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      Adipose tissue and insulin resistance in obese

      , ,
      Biomedicine & Pharmacotherapy
      Elsevier BV

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          An obesity-associated gut microbiome with increased capacity for energy harvest.

          The worldwide obesity epidemic is stimulating efforts to identify host and environmental factors that affect energy balance. Comparisons of the distal gut microbiota of genetically obese mice and their lean littermates, as well as those of obese and lean human volunteers have revealed that obesity is associated with changes in the relative abundance of the two dominant bacterial divisions, the Bacteroidetes and the Firmicutes. Here we demonstrate through metagenomic and biochemical analyses that these changes affect the metabolic potential of the mouse gut microbiota. Our results indicate that the obese microbiome has an increased capacity to harvest energy from the diet. Furthermore, this trait is transmissible: colonization of germ-free mice with an 'obese microbiota' results in a significantly greater increase in total body fat than colonization with a 'lean microbiota'. These results identify the gut microbiota as an additional contributing factor to the pathophysiology of obesity.
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            Mechanisms linking obesity to insulin resistance and type 2 diabetes.

            Obesity is associated with an increased risk of developing insulin resistance and type 2 diabetes. In obese individuals, adipose tissue releases increased amounts of non-esterified fatty acids, glycerol, hormones, pro-inflammatory cytokines and other factors that are involved in the development of insulin resistance. When insulin resistance is accompanied by dysfunction of pancreatic islet beta-cells - the cells that release insulin - failure to control blood glucose levels results. Abnormalities in beta-cell function are therefore critical in defining the risk and development of type 2 diabetes. This knowledge is fostering exploration of the molecular and genetic basis of the disease and new approaches to its treatment and prevention.
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              Signal integration in the endoplasmic reticulum unfolded protein response.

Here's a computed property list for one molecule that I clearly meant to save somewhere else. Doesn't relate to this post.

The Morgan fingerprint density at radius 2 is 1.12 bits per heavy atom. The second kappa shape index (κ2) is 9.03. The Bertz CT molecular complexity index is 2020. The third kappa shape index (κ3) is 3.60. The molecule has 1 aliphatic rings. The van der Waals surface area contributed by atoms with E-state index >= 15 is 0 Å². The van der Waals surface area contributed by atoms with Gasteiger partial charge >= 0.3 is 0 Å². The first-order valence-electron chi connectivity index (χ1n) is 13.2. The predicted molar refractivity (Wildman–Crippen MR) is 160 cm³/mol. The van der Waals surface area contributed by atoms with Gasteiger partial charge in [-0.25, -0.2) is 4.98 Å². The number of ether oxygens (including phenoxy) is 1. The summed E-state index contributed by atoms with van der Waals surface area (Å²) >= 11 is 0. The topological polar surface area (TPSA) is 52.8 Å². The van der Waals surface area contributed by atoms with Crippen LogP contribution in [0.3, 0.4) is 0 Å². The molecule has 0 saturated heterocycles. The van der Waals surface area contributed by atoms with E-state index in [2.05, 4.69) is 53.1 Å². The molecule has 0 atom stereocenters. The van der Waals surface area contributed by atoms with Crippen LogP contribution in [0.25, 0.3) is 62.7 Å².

The endoplasmic reticulum (ER) responds to the accumulation of unfolded proteins in its lumen (ER stress) by activating intracellular signal transduction pathways - cumulatively called the unfolded protein response (UPR). Together, at least three mechanistically distinct arms of the UPR regulate the expression of numerous genes that function within the secretory pathway but also affect broad aspects of cell fate and the metabolism of proteins, amino acids and lipids. The arms of the UPR are integrated to provide a response that remodels the secretory apparatus and aligns cellular physiology to the demands imposed by ER stress.
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                Author and article information

                Contributors
                Journal
                Biomedicine & Pharmacotherapy
                Biomedicine & Pharmacotherapy
                Elsevier BV
                07533322
                May 2021
                May 2021
                : 137
                : 111315
                Article
                10.1016/j.biopha.2021.111315
                33561645
                58a9c886-4fa9-476d-9d80-4ae14cf92f40
                © 2021

                https://www.elsevier.com/tdm/userlicense/1.0/

                http://creativecommons.org/licenses/by-nc-nd/4.0/

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